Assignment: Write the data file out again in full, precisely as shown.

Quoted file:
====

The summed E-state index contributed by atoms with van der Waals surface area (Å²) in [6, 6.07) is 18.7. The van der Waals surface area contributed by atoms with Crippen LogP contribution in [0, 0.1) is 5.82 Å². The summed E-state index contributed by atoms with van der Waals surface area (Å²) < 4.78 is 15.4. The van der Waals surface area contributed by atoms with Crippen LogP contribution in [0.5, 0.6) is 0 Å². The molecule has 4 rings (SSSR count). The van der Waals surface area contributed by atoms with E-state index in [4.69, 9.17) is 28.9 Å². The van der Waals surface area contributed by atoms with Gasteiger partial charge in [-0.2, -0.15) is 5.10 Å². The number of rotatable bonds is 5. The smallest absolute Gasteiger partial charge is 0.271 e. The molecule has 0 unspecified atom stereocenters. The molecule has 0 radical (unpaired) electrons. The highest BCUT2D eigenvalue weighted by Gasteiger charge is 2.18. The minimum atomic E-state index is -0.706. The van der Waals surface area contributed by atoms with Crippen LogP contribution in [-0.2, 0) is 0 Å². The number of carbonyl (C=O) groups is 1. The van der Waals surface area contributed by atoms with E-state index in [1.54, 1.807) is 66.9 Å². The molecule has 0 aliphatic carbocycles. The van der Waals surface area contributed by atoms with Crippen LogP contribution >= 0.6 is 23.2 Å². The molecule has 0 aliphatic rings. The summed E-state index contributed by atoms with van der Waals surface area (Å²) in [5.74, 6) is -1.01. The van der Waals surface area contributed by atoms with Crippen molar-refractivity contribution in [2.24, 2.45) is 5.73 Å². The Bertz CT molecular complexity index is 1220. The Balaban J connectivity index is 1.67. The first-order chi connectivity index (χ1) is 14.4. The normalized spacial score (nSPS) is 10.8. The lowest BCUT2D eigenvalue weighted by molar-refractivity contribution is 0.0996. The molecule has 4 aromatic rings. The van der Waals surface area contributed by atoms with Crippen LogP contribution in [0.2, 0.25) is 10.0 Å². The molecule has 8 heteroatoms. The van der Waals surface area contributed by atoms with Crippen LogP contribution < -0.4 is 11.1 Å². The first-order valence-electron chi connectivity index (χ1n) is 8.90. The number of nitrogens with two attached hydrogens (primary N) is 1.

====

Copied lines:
The summed E-state index contributed by atoms with van der Waals surface area (Å²) in [6, 6.07) is 18.7. The van der Waals surface area contributed by atoms with Crippen LogP contribution in [0, 0.1) is 5.82 Å². The summed E-state index contributed by atoms with van der Waals surface area (Å²) < 4.78 is 15.4. The van der Waals surface area contributed by atoms with Crippen LogP contribution in [0.5, 0.6) is 0 Å². The molecule has 4 rings (SSSR count). The van der Waals surface area contributed by atoms with E-state index in [4.69, 9.17) is 28.9 Å². The van der Waals surface area contributed by atoms with Gasteiger partial charge in [-0.2, -0.15) is 5.10 Å². The number of rotatable bonds is 5. The smallest absolute Gasteiger partial charge is 0.271 e. The molecule has 0 unspecified atom stereocenters. The molecule has 0 radical (unpaired) electrons. The highest BCUT2D eigenvalue weighted by Gasteiger charge is 2.18. The minimum atomic E-state index is -0.706. The van der Waals surface area contributed by atoms with Crippen LogP contribution in [-0.2, 0) is 0 Å². The number of carbonyl (C=O) groups is 1. The van der Waals surface area contributed by atoms with E-state index in [1.54, 1.807) is 66.9 Å². The molecule has 0 aliphatic carbocycles. The van der Waals surface area contributed by atoms with Crippen LogP contribution >= 0.6 is 23.2 Å². The molecule has 0 aliphatic rings. The summed E-state index contributed by atoms with van der Waals surface area (Å²) in [5.74, 6) is -1.01. The van der Waals surface area contributed by atoms with Crippen molar-refractivity contribution in [2.24, 2.45) is 5.73 Å². The Bertz CT molecular complexity index is 1220. The Balaban J connectivity index is 1.67. The first-order chi connectivity index (χ1) is 14.4. The normalized spacial score (nSPS) is 10.8. The lowest BCUT2D eigenvalue weighted by molar-refractivity contribution is 0.0996. The molecule has 4 aromatic rings. The van der Waals surface area contributed by atoms with Crippen LogP contribution in [0.2, 0.25) is 10.0 Å². The molecule has 8 heteroatoms. The van der Waals surface area contributed by atoms with Crippen LogP contribution < -0.4 is 11.1 Å². The first-order valence-electron chi connectivity index (χ1n) is 8.90. The number of nitrogens with two attached hydrogens (primary N) is 1.